To move or not to move
So should organizations simply pack up and move to newer data centers? Hardly. After all, there is a large capital outlay in planning, manpower, and potential downtime costs to consider when migrating one’s physical assets to a new location. And given the inevitable IT risks that such an endeavor would entail, organizations need to ask themselves if the advantages offered by a new location are genuinely worth the trouble.
Another critical but sometimes overlooked consideration is whether a new data center has the requisite network connectivity in place. Depending on the nature of business, the lack of a specific Point-of-Presence (PoP) from an Internet service provider or telecommunications provider could be a deal-breaker.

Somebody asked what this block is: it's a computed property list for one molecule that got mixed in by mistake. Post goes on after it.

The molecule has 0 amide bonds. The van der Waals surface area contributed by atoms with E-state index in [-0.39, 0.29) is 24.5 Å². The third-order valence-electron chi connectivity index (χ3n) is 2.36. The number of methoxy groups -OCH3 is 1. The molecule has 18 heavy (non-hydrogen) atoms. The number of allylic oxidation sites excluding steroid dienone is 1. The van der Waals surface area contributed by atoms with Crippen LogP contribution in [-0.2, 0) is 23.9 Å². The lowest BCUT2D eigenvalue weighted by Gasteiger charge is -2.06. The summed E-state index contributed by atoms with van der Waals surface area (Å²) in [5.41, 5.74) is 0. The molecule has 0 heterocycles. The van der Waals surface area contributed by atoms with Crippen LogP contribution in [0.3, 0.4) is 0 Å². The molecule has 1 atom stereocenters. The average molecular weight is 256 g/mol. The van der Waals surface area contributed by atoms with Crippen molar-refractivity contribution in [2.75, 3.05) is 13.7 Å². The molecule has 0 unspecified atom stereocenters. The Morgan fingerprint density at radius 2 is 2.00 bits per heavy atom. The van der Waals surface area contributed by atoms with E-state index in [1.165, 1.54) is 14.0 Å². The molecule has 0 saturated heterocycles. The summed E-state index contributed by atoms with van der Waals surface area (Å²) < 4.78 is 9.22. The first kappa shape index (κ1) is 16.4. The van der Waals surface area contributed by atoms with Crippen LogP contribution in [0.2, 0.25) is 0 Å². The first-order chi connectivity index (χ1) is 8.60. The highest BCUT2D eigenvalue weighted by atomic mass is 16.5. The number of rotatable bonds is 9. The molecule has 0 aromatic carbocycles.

“Customers additionally require a secure physical infrastructure, direct access to a robust, interconnected ecosystem of network, cloud and IT service providers, as well as a variety of solutions to help them increase revenue and enhance performance,” said Thiam in response to some of the most sought after capabilities by customers.
A recent case in point would be the expansion of Host Virtual into Singapore. The cloud service provider announced that it will be setting up a presence at Epsilon’s New Tech Park data center at Lorong Chuan, citing its access to about 500 carriers there as a reason.
Of course, the rise of cloud services mean that some organizations may simply use the opportunity to shift part or all of their IT from an on-premises deployment into the cloud.
“If an organisation is able to outsource, either to a cloud or managed service, any IT that is not offering any competitive differentiation, and the economics make more sense, then it begs the question as to why it should be deployed onsite,” noted Piff.
Meeting the new standards
Given that all data centers will get old eventually, are data center operators well prepared for n the time comes around to upgrade?